Sunday, April 21, 2019

Hjinks in Heissatopia

April Fools' jokes are still alive and well here so we basically can't wait for this month to end. On Thursday night, Rachel graffitied all over the milk jug in order to trick her dear ol' grandpa into believing it had gone bad:



"The milk has gone BAD!" she wrote, with an angry alien face roaring with...dismay...or...rage. But at the bottom she wrote, "Just kidding. It's fine."

And then she put it back into the fridge.


On Friday morning, everyone used the milk like normal, which meant it then got left on the counter after breakfast (because that's part of our normal). Grandpa came across it, read the note on it, wondered why someone had gone through all that work when they could have just dumped it down the sink themselves, dumped it down the sink, and then spent the rest of the morning worrying about whether or not his stomach was feeling upset from the tall glass of milk he'd had the evening before.

"Who discovered the milk was bad?" he asked me when we ran into each other later in the day (it can take a surprising amount of time for us to run into each other in this large house).

"Was it really bad?" I laughed. "I thought it was only a joke."

"A joke?' he said. "Why would it be a joke? Someone wrote right on it: the. milk. has. gone. bad."

"But did you read the whole thing?" I asked.

"I guess not..."

"The second half of the note said: just kidding; it's fine."

"Oh. Well. It's gone now. Someone left it out on the counter so if it wasn't bad before..."

Grandpa has this thing about milk feeling "lonely," like he's terribly worried it will suddenly turn if it's not immediately returned to its shelter of the ice box. Andrew said he grew up hearing, "The milk is lonely," and was trained to remember to put the milk back immediately after using it. Having the milk sit out during breakfast was anathema (though, quizzically, having the milk sit on the table during dinner falls within the realm of acceptability), which has always been a bit strange to me because I grew up with milk sitting out during breakfast (but never during dinner).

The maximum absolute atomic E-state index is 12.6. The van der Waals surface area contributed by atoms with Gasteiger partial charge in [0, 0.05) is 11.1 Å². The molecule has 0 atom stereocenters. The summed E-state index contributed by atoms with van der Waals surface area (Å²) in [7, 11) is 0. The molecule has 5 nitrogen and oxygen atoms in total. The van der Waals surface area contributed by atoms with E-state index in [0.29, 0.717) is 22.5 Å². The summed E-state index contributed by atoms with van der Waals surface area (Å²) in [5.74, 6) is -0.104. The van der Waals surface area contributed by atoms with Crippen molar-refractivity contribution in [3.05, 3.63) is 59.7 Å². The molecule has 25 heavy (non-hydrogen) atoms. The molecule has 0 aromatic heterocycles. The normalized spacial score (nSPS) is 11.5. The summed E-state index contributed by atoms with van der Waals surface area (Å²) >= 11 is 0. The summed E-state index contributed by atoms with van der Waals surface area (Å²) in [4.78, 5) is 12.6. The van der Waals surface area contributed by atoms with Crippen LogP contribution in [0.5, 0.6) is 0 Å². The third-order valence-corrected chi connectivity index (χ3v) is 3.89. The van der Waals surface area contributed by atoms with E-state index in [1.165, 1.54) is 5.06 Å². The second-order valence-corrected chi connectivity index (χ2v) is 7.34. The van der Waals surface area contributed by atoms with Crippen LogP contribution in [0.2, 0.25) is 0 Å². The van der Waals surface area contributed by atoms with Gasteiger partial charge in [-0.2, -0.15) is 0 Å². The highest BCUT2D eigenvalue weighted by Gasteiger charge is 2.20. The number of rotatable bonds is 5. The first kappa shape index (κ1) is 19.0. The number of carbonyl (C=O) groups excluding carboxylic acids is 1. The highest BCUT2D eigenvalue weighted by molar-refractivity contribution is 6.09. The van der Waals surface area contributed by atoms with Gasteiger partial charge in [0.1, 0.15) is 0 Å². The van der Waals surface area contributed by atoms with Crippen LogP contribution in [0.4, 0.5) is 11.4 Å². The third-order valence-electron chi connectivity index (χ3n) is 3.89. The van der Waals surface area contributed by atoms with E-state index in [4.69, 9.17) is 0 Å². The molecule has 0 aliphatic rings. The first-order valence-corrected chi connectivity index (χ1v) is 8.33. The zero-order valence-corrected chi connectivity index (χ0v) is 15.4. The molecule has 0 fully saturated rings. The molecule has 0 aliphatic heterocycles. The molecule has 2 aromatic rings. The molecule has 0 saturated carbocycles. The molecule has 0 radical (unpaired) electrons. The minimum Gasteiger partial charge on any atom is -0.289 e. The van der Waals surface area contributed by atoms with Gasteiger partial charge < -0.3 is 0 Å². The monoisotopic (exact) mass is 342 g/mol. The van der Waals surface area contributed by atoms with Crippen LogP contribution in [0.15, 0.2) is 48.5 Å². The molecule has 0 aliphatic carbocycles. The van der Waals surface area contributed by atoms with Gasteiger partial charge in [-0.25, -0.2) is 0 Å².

Plus, I don't worry so much about milk going bad.

I mean, I will concede that Grandpa has a point about the milk. At bestfoodfacts.org/uh-oh-who-left-the-milk-out/ they ask how long milk can be left out at room temperature, their milk expert states that milk should never be left out. So if we go with that information, Grandpa is right.

But farther down the page this milk expert clarifies her statement further to mean that "any perishables that have been stored above the 'Danger Zone' of 40° F for more than two hours, no matter what their appearance or odor" should be tossed out.

Of course, Grandpa probably wouldn't have gotten that far down the page because he would have stopped reading after the first sentence...

Though I do appreciate him keeping us safe from food poisoning, I also figure that in our house we average a trip to the kitchen at least every two hours (my kids are such grazers, plus it's on the way to the laundry room, the backyard, etc). I figure that any time I come across a lonely gallon of milk it's been sitting out for less than two hours.

Rachel was pleased that her trick went over so well, but was less pleased when I told her that in order to make mashed potatoes for her sixth-grade medieval feast I had to use a combination of almond milk and sour cream instead of regular milk.